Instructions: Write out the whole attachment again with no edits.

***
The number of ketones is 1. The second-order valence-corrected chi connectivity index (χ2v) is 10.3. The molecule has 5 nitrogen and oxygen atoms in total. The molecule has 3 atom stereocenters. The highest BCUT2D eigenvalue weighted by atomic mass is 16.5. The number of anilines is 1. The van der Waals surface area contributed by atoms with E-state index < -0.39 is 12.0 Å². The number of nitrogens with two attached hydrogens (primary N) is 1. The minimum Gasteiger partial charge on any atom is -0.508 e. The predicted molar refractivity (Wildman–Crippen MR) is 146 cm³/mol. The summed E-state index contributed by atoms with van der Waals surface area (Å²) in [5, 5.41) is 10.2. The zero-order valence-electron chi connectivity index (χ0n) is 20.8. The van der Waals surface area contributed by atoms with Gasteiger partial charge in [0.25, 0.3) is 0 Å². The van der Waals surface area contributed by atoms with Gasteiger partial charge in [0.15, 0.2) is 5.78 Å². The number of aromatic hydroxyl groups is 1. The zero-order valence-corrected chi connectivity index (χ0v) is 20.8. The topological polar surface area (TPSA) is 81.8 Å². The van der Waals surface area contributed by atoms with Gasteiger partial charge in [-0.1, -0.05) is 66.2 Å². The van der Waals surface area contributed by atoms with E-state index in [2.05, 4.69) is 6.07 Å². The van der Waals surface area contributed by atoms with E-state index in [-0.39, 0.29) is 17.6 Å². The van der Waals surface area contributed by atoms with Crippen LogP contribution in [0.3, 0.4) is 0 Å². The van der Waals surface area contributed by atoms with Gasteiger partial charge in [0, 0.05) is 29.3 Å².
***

The number of ketones is 1. The second-order valence-corrected chi connectivity index (χ2v) is 10.3. The molecule has 5 nitrogen and oxygen atoms in total. The molecule has 3 atom stereocenters. The highest BCUT2D eigenvalue weighted by atomic mass is 16.5. The number of anilines is 1. The van der Waals surface area contributed by atoms with E-state index < -0.39 is 12.0 Å². The number of nitrogens with two attached hydrogens (primary N) is 1. The minimum Gasteiger partial charge on any atom is -0.508 e. The predicted molar refractivity (Wildman–Crippen MR) is 146 cm³/mol. The summed E-state index contributed by atoms with van der Waals surface area (Å²) in [5, 5.41) is 10.2. The zero-order valence-electron chi connectivity index (χ0n) is 20.8. The van der Waals surface area contributed by atoms with Gasteiger partial charge in [0.25, 0.3) is 0 Å². The van der Waals surface area contributed by atoms with Gasteiger partial charge in [0.15, 0.2) is 5.78 Å². The number of aromatic hydroxyl groups is 1. The zero-order valence-corrected chi connectivity index (χ0v) is 20.8. The topological polar surface area (TPSA) is 81.8 Å². The van der Waals surface area contributed by atoms with Gasteiger partial charge in [-0.1, -0.05) is 66.2 Å². The van der Waals surface area contributed by atoms with E-state index in [2.05, 4.69) is 6.07 Å². The van der Waals surface area contributed by atoms with E-state index in [-0.39, 0.29) is 17.6 Å². The van der Waals surface area contributed by atoms with Crippen LogP contribution in [0.3, 0.4) is 0 Å². The van der Waals surface area contributed by atoms with Gasteiger partial charge in [0, 0.05) is 29.3 Å².